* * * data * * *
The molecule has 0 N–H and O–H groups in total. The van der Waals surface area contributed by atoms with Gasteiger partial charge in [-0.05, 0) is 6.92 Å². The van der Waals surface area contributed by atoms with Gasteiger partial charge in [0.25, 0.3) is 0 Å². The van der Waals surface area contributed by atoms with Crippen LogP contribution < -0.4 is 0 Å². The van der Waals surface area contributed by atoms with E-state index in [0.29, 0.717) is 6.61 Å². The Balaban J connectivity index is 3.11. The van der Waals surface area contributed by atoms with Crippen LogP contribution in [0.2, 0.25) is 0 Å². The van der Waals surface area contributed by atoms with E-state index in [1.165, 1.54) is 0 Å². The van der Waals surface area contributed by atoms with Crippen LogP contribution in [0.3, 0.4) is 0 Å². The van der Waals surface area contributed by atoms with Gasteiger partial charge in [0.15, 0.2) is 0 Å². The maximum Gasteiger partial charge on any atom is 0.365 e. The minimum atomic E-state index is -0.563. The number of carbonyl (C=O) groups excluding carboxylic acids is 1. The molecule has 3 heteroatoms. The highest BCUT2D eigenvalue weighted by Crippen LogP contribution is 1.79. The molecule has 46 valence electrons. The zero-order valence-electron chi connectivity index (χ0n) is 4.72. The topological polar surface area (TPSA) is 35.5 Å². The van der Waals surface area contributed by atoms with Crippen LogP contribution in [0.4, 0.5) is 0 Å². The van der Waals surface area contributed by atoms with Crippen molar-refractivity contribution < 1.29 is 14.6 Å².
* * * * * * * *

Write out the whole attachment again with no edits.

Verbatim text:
The molecule has 0 N–H and O–H groups in total. The van der Waals surface area contributed by atoms with Gasteiger partial charge in [-0.05, 0) is 6.92 Å². The van der Waals surface area contributed by atoms with Gasteiger partial charge in [0.25, 0.3) is 0 Å². The van der Waals surface area contributed by atoms with Crippen LogP contribution < -0.4 is 0 Å². The van der Waals surface area contributed by atoms with E-state index in [0.29, 0.717) is 6.61 Å². The Balaban J connectivity index is 3.11. The van der Waals surface area contributed by atoms with Crippen LogP contribution in [0.2, 0.25) is 0 Å². The van der Waals surface area contributed by atoms with E-state index in [1.165, 1.54) is 0 Å². The van der Waals surface area contributed by atoms with Crippen LogP contribution in [0.3, 0.4) is 0 Å². The van der Waals surface area contributed by atoms with Gasteiger partial charge in [0.15, 0.2) is 0 Å². The maximum Gasteiger partial charge on any atom is 0.365 e. The minimum atomic E-state index is -0.563. The number of carbonyl (C=O) groups excluding carboxylic acids is 1. The molecule has 3 heteroatoms. The highest BCUT2D eigenvalue weighted by Crippen LogP contribution is 1.79. The molecule has 46 valence electrons. The zero-order valence-electron chi connectivity index (χ0n) is 4.72. The topological polar surface area (TPSA) is 35.5 Å². The van der Waals surface area contributed by atoms with Crippen LogP contribution in [0.4, 0.5) is 0 Å². The van der Waals surface area contributed by atoms with Crippen molar-refractivity contribution < 1.29 is 14.6 Å².